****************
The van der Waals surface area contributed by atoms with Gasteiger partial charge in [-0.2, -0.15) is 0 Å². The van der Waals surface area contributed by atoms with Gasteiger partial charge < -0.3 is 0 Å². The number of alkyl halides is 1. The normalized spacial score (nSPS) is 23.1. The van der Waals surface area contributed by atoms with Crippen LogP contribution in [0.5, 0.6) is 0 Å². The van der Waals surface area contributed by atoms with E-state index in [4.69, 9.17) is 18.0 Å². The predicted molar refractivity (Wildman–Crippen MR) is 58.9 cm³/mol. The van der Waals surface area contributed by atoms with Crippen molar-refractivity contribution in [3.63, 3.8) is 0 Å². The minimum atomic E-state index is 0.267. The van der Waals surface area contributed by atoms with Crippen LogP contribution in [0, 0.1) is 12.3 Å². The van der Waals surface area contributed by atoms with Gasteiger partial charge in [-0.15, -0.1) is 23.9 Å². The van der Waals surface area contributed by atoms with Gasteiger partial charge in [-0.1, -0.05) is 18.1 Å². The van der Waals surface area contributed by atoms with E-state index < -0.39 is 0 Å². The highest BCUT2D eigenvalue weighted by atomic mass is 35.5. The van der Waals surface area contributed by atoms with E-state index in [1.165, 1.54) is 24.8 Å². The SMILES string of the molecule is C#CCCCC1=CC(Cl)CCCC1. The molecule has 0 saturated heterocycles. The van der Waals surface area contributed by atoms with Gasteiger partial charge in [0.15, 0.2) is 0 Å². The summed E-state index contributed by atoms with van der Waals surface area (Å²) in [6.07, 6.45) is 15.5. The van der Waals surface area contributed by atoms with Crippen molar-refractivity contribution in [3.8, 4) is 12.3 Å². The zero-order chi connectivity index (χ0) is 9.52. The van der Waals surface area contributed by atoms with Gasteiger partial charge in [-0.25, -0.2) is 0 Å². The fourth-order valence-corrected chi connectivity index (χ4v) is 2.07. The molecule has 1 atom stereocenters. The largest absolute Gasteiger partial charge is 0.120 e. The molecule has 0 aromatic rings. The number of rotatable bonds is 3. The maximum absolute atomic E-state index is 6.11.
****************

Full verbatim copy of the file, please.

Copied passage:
The van der Waals surface area contributed by atoms with Gasteiger partial charge in [-0.2, -0.15) is 0 Å². The van der Waals surface area contributed by atoms with Gasteiger partial charge < -0.3 is 0 Å². The number of alkyl halides is 1. The normalized spacial score (nSPS) is 23.1. The van der Waals surface area contributed by atoms with Crippen LogP contribution in [0.5, 0.6) is 0 Å². The van der Waals surface area contributed by atoms with E-state index in [4.69, 9.17) is 18.0 Å². The predicted molar refractivity (Wildman–Crippen MR) is 58.9 cm³/mol. The van der Waals surface area contributed by atoms with Crippen molar-refractivity contribution in [3.63, 3.8) is 0 Å². The minimum atomic E-state index is 0.267. The van der Waals surface area contributed by atoms with Crippen LogP contribution in [0, 0.1) is 12.3 Å². The van der Waals surface area contributed by atoms with Gasteiger partial charge in [-0.15, -0.1) is 23.9 Å². The van der Waals surface area contributed by atoms with Gasteiger partial charge in [-0.1, -0.05) is 18.1 Å². The van der Waals surface area contributed by atoms with E-state index < -0.39 is 0 Å². The highest BCUT2D eigenvalue weighted by atomic mass is 35.5. The van der Waals surface area contributed by atoms with E-state index in [1.165, 1.54) is 24.8 Å². The SMILES string of the molecule is C#CCCCC1=CC(Cl)CCCC1. The molecule has 0 saturated heterocycles. The van der Waals surface area contributed by atoms with Gasteiger partial charge in [0.15, 0.2) is 0 Å². The summed E-state index contributed by atoms with van der Waals surface area (Å²) in [6.07, 6.45) is 15.5. The van der Waals surface area contributed by atoms with Crippen molar-refractivity contribution in [3.8, 4) is 12.3 Å². The zero-order chi connectivity index (χ0) is 9.52. The van der Waals surface area contributed by atoms with Gasteiger partial charge in [-0.25, -0.2) is 0 Å². The fourth-order valence-corrected chi connectivity index (χ4v) is 2.07. The molecule has 1 atom stereocenters. The largest absolute Gasteiger partial charge is 0.120 e. The molecule has 0 aromatic rings. The number of rotatable bonds is 3. The maximum absolute atomic E-state index is 6.11.